Memories of Hayling Island

Last updated on January 11, 2024

Kids at Hayling Island

One day you see a photo on Facebook that brings back pangs of childhood memories that will never be relived because the two people you wish for most aren’t there. But this time, instead of crying, you wish you were there, because the memory lives on without the faces you miss, and continues in the faces that abide.

I want to go to Hayling Island. My parents and I had a caravan there when I was small. My aunt had one in the same park and we’d go there throughout the summer for weeks or weekends at a time.

I wrote in my Year 3 report that crabbing was my favourite hobby. I’d stand there for what felt like hours with my cousins, net in hand, before we caught a bucketful and took it back to horrify our Nan.

Helterskelter
The photo that started the nostalgia. I’ve been riding on this slide since I was three, and the one at the back was 15.

Even before the caravan, we’d pilgrimage to Hayling to fill the holiday parks with our Irish family, a medley of grandparents, aunts, uncles and cousins. When the cousins grew up, their children took centre stage. I floated in the middle, five years their senior, eleven years the older ones’ minor – both the little and the big one. My Mum was the youngest of six.

The fair was our favourite stomping ground. Twirling on the waltzer and braving the roller coaster. The smallest would stand on our feet to pass the height restriction, tricking the attendant’s eye. And on Thursday – the day of unlimited rides – my dad would dig into his archive of coloured wristbands, collected from every Thursday before, and hope that this week, we’d have a match.

We rowed on inflatable boats, tried to skim stones across the sea, and performed dances to our favourite songs. I don’t have any brothers and sisters, but my cousins filled that gap.

Hayling island
I like to think they’re staring wistfully out to sea, thinking of me in Bali 🙂

I don’t remember selling the caravan or when we stopped going to Hayling. It happened during the mess of years that saw the decline of my Dad’s drinking, the advent of my teens, and a shift in focus to trying to hold our family together. I still went there, a few times over the years, but the joy in it diminished – the absence of my parents taking precedence.

But now I wish I was there. Facebook is filled with pictures of my family having the summer of my youth. The little ones who stood on my toes are now adults, the babies are the big ones, and there’s a whole new generation of children catching crabs. My parents and my Nan may not be there, but the legacy lives on.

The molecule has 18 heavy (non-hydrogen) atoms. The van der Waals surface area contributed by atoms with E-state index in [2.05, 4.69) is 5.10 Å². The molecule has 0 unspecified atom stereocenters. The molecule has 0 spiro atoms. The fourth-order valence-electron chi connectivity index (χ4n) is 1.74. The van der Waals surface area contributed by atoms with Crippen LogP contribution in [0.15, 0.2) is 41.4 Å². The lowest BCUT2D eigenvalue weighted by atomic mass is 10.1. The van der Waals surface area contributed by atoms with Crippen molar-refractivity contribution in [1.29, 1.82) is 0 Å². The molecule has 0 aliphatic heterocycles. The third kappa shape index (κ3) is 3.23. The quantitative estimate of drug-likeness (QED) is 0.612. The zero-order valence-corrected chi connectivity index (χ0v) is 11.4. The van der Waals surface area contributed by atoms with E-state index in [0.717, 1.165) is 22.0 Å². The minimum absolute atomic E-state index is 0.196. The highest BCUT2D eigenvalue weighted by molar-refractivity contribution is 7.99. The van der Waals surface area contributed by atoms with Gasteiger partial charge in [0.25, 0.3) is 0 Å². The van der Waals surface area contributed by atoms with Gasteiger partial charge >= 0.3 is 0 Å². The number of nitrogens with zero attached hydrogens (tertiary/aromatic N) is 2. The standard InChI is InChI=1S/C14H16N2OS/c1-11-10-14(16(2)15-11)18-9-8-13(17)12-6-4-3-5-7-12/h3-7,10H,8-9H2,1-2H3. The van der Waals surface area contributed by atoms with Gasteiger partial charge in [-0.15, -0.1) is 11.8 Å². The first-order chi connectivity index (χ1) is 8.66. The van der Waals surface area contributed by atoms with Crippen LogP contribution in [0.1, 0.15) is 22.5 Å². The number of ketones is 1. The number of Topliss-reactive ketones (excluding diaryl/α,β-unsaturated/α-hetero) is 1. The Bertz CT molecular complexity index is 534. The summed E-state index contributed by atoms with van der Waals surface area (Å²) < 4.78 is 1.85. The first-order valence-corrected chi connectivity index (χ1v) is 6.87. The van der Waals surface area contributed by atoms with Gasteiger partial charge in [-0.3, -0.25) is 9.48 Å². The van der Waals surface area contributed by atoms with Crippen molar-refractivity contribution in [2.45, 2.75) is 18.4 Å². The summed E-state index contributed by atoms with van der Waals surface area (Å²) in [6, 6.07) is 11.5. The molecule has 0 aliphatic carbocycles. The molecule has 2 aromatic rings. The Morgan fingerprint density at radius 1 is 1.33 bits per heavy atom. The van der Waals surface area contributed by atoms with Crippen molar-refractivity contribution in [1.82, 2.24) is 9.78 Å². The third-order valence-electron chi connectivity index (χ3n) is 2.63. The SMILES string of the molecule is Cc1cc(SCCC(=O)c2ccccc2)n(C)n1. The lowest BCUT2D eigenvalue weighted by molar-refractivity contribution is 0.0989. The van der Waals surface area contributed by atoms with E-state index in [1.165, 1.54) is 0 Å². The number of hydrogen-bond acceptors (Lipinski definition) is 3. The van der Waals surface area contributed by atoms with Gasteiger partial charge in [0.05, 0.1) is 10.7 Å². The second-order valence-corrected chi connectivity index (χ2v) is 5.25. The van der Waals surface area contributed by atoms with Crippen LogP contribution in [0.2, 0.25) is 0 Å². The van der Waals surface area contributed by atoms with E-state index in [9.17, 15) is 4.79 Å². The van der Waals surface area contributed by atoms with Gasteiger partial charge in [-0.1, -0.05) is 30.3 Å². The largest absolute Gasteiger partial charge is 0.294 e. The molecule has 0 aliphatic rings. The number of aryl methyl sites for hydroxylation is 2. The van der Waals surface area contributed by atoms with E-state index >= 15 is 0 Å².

This is the peril of travelling. I love where I am and know it’s where I need to be right now, but oh how I wish I could teleport.

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13 thoughts on “Memories of Hayling Island”

  1. My grandparents had a caravan in Northamptonshire and I spent my childhood holidays there. I wished the week away until Friday came around again. Friday was the day the fish and chip van was in town, when my cousins arrived and most importantly when we got to visit the fair. I’d spend hours putting 2p into the slot machines and was so excited when I was rewarded was with 10p!

    When I returned from my travels in 2004, I helped my grandparents pack up the caravan for the last time. It felt like I’d lost a piece of my childhood. Reading this has just bought back all those found memories. Thanks Victoria!

    Reply
    • Ah, the 2p machine! I was obsessed by them. I still like to have a go whenever I see one! I’m pleased this helped to bring back memories for you too. Nothing quite like a bit of nostalgia every now and then!

      Reply
  2. Sometimes I wonder if wanderlust is just a fancy word for trying to get back to a place where we made no mistakes, and every single moment was still untainted by the evanescent nature of things. Thank you for the memories of youthful summers by the sea.

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  3. Those days as kids were the best. Oh how I wish I could go back. I don’t think it matters where you are in the world it what you’re doing. Nothing can replace the moment you felt as a kid.

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    • That’s true! I think that’s why I’d like to see my cousins children experiencing something similar to what I did – to capture some of that magic.

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  4. I used to go to Devon every autumn half term with my mum, her two best friends and their kids. No dads, just a group of mums and little ones. Two of the mums have gone now, but us kids are still as close as ever 🙂 I really hope we’ll all be heading for Devon again when we have children of our own! Gorgeous post, Victoria – I know exactly where you’re coming from 🙂

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  5. Beautiful! Nostalgia is a funny thing, isn’t it? The desire to re-capture old memories from a time which no longer exists is sad, yes, longing for what is lost (and I’m so sorry you lost your parents), but also strangely comforting to have experienced such pure, simple joy. Just catching up on your posts and enjoyed the energy one. Sending you a big virtual hug across continents and oceans… Can you feel it?

    Reply

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